If you're planning to leave money to your children or grandchildren, you may not want them to receive their inheritance too early. Especially where large amounts are involved, you may want to set up a trust. Lump sums can be paid out at certain ages, or the income can be paid out to the beneficiaries each year.


  5. Who should be given power of attorney?
    The executor of your estate has no legal authority to act until after you die. However, there might be circumstances where you need someone to act on your behalf while you're still alive. For example, you could be seriously injured in an accident and need someone to manage your finances until you get better. The power of attorney document appoints someone to fill this role.

The key is to take stock of your situation, identify the financial and personal issues involved, get organized and take the appropriate steps to achieve your goal. There are many strategies that can be used to minimize tax and probate fees and preserve the bulk of your assets for your intended beneficiaries. A financial planner* can help you design an estate plan that works for you.

Why is a will so important?

A will is the legal tool that allows you to control your legacy, to ensure your wealth is distributed in the way you want by the person you choose to administer your estate. If you do not have a will, you give up that control. You can use the estate plan as your framework to help create a will that captures all of your wishes.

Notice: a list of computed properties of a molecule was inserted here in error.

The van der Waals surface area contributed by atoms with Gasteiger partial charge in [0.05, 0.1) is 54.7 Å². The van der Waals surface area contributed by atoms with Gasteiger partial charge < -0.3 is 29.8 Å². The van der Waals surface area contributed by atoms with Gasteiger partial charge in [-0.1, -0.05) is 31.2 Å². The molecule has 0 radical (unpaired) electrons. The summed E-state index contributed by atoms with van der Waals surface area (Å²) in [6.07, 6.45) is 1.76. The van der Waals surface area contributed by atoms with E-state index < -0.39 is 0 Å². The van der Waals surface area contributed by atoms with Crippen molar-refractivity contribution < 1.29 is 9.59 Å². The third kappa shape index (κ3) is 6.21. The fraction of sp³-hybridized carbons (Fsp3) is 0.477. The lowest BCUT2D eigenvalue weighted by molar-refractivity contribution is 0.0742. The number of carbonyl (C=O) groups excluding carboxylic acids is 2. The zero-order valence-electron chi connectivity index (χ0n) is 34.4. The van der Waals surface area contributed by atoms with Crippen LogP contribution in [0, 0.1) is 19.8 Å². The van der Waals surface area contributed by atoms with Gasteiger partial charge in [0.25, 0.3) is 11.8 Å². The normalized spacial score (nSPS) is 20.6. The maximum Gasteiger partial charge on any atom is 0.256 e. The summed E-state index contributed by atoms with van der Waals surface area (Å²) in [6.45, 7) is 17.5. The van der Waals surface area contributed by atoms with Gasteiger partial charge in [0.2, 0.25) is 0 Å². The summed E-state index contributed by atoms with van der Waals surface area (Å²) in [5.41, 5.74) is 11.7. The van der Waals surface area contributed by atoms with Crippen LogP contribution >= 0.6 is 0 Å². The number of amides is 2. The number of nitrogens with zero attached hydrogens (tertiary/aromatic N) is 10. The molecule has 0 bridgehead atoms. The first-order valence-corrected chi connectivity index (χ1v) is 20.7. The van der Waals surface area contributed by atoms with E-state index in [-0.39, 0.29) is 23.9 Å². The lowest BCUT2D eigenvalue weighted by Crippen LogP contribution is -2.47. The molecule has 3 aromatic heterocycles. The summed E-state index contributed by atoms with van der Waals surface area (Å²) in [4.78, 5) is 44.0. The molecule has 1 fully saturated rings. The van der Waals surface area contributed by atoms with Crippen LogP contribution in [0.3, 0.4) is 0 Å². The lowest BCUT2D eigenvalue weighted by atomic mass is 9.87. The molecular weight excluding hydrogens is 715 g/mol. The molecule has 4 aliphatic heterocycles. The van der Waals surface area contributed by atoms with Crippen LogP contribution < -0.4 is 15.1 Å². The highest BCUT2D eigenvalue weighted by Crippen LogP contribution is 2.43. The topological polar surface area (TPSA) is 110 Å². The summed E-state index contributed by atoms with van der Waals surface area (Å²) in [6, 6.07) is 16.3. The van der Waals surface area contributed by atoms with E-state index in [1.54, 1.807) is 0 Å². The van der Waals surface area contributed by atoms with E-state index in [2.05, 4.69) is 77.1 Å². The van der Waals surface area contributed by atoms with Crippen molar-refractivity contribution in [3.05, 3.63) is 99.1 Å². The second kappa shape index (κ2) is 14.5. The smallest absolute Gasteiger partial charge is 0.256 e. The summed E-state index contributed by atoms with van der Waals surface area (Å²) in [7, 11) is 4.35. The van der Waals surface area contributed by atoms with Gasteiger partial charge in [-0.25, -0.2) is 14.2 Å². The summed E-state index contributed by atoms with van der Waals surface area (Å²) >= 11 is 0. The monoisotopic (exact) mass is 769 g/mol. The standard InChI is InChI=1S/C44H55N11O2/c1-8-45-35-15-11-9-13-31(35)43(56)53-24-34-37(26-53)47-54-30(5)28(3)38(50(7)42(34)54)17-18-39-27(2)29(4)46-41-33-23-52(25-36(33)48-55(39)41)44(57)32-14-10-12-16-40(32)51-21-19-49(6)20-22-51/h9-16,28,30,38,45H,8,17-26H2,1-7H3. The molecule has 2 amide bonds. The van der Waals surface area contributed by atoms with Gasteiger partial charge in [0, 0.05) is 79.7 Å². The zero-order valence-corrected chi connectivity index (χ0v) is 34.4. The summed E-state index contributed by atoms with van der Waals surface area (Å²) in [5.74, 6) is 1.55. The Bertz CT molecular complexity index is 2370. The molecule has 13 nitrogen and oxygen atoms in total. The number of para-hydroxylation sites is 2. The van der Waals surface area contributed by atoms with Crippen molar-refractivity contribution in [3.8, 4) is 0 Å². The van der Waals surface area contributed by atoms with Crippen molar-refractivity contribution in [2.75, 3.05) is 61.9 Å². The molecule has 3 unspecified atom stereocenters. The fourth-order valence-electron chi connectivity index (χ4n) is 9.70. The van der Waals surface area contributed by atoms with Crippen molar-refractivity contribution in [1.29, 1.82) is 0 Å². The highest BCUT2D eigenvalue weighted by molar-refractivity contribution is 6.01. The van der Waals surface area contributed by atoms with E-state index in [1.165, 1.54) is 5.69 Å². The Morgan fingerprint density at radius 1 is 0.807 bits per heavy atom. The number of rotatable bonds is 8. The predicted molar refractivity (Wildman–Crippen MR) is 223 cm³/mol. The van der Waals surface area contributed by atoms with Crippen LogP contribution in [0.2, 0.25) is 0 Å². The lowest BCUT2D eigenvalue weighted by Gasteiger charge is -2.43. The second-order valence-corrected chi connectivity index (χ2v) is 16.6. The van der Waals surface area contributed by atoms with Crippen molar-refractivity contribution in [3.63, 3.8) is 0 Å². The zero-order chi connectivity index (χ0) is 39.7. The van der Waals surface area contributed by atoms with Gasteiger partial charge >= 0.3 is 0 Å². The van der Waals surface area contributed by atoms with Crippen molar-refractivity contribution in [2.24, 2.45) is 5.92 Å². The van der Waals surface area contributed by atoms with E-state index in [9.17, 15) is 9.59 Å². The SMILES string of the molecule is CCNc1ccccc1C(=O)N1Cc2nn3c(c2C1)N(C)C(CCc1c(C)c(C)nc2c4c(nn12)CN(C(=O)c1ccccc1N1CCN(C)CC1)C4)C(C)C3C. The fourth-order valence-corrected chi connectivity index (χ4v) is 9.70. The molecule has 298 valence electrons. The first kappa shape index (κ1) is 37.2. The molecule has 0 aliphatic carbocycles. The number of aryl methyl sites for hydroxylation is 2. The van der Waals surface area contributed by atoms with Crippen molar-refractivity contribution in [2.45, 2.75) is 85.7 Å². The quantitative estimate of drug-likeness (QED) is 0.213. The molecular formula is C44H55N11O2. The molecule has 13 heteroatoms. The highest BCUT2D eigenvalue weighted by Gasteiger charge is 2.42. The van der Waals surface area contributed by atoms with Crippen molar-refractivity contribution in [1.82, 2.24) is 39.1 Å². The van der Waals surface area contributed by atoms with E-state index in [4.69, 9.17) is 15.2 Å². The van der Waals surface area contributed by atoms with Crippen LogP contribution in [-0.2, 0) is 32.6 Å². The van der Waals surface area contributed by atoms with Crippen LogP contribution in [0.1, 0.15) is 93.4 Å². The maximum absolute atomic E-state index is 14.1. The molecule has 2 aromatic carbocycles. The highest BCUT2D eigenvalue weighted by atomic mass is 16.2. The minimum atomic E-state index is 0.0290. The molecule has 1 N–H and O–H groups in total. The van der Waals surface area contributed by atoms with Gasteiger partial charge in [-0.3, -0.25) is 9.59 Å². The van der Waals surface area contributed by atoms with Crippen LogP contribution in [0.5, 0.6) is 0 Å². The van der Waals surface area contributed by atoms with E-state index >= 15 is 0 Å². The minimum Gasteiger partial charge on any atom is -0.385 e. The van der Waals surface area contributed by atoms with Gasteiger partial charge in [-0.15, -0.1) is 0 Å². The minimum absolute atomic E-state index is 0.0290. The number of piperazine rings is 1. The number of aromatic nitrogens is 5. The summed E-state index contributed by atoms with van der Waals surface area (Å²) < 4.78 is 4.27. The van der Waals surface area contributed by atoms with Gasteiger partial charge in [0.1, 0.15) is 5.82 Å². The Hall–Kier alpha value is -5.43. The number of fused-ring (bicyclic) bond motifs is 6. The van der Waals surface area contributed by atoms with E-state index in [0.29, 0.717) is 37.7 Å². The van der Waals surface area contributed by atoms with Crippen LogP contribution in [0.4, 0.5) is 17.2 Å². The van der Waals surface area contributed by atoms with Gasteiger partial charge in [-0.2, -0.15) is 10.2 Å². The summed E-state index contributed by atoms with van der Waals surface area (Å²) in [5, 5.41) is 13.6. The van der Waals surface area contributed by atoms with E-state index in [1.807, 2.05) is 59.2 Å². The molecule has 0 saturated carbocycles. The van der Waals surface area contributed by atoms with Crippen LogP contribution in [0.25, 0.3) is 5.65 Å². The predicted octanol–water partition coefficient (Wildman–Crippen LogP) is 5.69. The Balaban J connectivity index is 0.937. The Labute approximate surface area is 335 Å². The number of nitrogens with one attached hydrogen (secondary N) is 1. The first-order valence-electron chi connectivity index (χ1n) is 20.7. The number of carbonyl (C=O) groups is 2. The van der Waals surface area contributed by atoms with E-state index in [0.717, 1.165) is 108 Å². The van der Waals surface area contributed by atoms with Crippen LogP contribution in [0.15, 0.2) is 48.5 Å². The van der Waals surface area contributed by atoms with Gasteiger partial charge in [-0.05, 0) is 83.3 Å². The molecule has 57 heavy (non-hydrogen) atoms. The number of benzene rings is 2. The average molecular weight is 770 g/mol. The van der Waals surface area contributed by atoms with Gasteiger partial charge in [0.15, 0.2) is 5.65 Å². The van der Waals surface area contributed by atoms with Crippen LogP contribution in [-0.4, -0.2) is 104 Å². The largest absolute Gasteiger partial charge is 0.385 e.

Without a will, when you pass away, your assets will be distributed according to provincial laws of succession, which may not reflect your wishes. Your estate may be eroded by higher taxes and probate fees, and settlement of your estate may cost more and take longer.

Types of Wills

There are two types of wills you should be aware of:

  • Holograph Will
    This is a basic, do-it-yourself will that is completely handwritten and signed by the testator. A typed will with the testator's signature will not be accepted as legal. Not all provinces recognize holograph wills. Although not generally recommended, they can be useful in emergency situations where there is no time to prepare a conventional will.


  • Conventional Will
    This kind of will is usually prepared by a lawyer, and is typed and signed in the presence of two witnesses who cannot also be named as beneficiaries under the will. While you don't have to have a lawyer prepare the will, it is strongly recommended in order to ensure that your objectives are met.

Will kits are available both on line and in office supply stores. These kits are designed as a less costly alternative to having a lawyer prepare your will, but buyer beware! You may save a few dollars up front, but you run the risk of creating expensive problems for your heirs by inadvertently using vague wording, issuing conflicting instructions, or failing to consider tax implications. Don't jeopardize their future financial security for the false economy of using a will kit.

Executor resources

Deciding what will happen with your estate is an important part of your overall financial plan. You should think of it as a living document. It should be a reflection of your life at any given time. For example, if there are any changes, such as the birth of a child, marriage or divorce, your estate plan should be revised to reflect the change. It's a good idea to review your estate plan and your will at least every three to five years.

Let's talk. Call a BMO Financial Planner today at

1-888-389-8030




* BMO financial planner refers to Financial Planners, Investment and Retirement Planning that are representatives of BMO Investments Inc., a financial services firm and separate entity from Bank of Montreal.